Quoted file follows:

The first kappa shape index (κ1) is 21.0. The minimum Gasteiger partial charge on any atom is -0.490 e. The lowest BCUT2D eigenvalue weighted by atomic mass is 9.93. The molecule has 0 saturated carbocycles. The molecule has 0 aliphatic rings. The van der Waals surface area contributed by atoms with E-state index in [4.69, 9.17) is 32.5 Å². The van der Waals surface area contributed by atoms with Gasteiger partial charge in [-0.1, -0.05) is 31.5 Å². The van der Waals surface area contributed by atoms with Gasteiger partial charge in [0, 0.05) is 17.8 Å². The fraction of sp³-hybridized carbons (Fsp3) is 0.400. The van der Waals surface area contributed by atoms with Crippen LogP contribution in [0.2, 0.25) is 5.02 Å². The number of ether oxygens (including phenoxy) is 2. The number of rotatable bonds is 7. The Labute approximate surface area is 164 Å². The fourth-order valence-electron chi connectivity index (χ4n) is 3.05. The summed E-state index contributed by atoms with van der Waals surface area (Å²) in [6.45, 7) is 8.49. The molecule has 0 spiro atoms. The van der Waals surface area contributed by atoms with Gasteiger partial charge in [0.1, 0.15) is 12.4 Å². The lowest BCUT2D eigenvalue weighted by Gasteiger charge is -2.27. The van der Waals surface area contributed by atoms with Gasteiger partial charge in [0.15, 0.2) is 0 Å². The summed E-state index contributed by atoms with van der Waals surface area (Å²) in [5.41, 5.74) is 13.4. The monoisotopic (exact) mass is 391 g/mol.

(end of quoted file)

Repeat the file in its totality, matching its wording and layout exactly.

The first kappa shape index (κ1) is 21.0. The minimum Gasteiger partial charge on any atom is -0.490 e. The lowest BCUT2D eigenvalue weighted by atomic mass is 9.93. The molecule has 0 saturated carbocycles. The molecule has 0 aliphatic rings. The van der Waals surface area contributed by atoms with E-state index in [4.69, 9.17) is 32.5 Å². The van der Waals surface area contributed by atoms with Gasteiger partial charge in [-0.1, -0.05) is 31.5 Å². The van der Waals surface area contributed by atoms with Gasteiger partial charge in [0, 0.05) is 17.8 Å². The fraction of sp³-hybridized carbons (Fsp3) is 0.400. The van der Waals surface area contributed by atoms with Crippen LogP contribution in [0.2, 0.25) is 5.02 Å². The number of ether oxygens (including phenoxy) is 2. The number of rotatable bonds is 7. The Labute approximate surface area is 164 Å². The fourth-order valence-electron chi connectivity index (χ4n) is 3.05. The summed E-state index contributed by atoms with van der Waals surface area (Å²) in [6.45, 7) is 8.49. The molecule has 0 spiro atoms. The van der Waals surface area contributed by atoms with Gasteiger partial charge in [0.1, 0.15) is 12.4 Å². The lowest BCUT2D eigenvalue weighted by Gasteiger charge is -2.27. The van der Waals surface area contributed by atoms with Gasteiger partial charge in [0.15, 0.2) is 0 Å². The summed E-state index contributed by atoms with van der Waals surface area (Å²) in [5.41, 5.74) is 13.4. The monoisotopic (exact) mass is 391 g/mol.